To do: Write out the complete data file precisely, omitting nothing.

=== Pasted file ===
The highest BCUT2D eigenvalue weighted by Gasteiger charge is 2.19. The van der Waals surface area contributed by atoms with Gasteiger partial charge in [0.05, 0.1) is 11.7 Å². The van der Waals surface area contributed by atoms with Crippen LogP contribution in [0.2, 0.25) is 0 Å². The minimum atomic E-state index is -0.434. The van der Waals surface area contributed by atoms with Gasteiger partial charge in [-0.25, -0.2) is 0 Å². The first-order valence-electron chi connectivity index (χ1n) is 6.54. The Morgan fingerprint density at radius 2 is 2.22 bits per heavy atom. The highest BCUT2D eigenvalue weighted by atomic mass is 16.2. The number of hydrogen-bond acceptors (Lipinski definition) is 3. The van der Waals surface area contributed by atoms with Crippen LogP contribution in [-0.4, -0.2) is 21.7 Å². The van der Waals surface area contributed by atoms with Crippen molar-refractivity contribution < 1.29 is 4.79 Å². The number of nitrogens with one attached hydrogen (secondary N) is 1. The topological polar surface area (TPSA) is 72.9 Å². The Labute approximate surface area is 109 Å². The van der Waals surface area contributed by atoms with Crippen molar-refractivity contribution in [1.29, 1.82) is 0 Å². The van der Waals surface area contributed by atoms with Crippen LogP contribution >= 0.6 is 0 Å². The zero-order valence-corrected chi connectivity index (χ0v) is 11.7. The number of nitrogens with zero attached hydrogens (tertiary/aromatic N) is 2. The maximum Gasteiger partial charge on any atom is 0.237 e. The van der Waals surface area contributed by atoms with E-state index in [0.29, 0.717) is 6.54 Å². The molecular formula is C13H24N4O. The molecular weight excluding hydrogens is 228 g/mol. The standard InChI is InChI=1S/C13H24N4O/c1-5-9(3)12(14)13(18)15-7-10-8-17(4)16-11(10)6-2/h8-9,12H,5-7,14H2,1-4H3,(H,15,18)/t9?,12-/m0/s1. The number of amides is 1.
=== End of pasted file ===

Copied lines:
The highest BCUT2D eigenvalue weighted by Gasteiger charge is 2.19. The van der Waals surface area contributed by atoms with Gasteiger partial charge in [0.05, 0.1) is 11.7 Å². The van der Waals surface area contributed by atoms with Crippen LogP contribution in [0.2, 0.25) is 0 Å². The minimum atomic E-state index is -0.434. The van der Waals surface area contributed by atoms with Gasteiger partial charge in [-0.25, -0.2) is 0 Å². The first-order valence-electron chi connectivity index (χ1n) is 6.54. The Morgan fingerprint density at radius 2 is 2.22 bits per heavy atom. The highest BCUT2D eigenvalue weighted by atomic mass is 16.2. The number of hydrogen-bond acceptors (Lipinski definition) is 3. The van der Waals surface area contributed by atoms with Crippen LogP contribution in [-0.4, -0.2) is 21.7 Å². The van der Waals surface area contributed by atoms with Crippen molar-refractivity contribution < 1.29 is 4.79 Å². The number of nitrogens with one attached hydrogen (secondary N) is 1. The topological polar surface area (TPSA) is 72.9 Å². The Labute approximate surface area is 109 Å². The van der Waals surface area contributed by atoms with Crippen molar-refractivity contribution in [1.29, 1.82) is 0 Å². The van der Waals surface area contributed by atoms with Crippen LogP contribution >= 0.6 is 0 Å². The zero-order valence-corrected chi connectivity index (χ0v) is 11.7. The number of nitrogens with zero attached hydrogens (tertiary/aromatic N) is 2. The maximum Gasteiger partial charge on any atom is 0.237 e. The van der Waals surface area contributed by atoms with E-state index in [0.29, 0.717) is 6.54 Å². The molecular formula is C13H24N4O. The molecular weight excluding hydrogens is 228 g/mol. The standard InChI is InChI=1S/C13H24N4O/c1-5-9(3)12(14)13(18)15-7-10-8-17(4)16-11(10)6-2/h8-9,12H,5-7,14H2,1-4H3,(H,15,18)/t9?,12-/m0/s1. The number of amides is 1.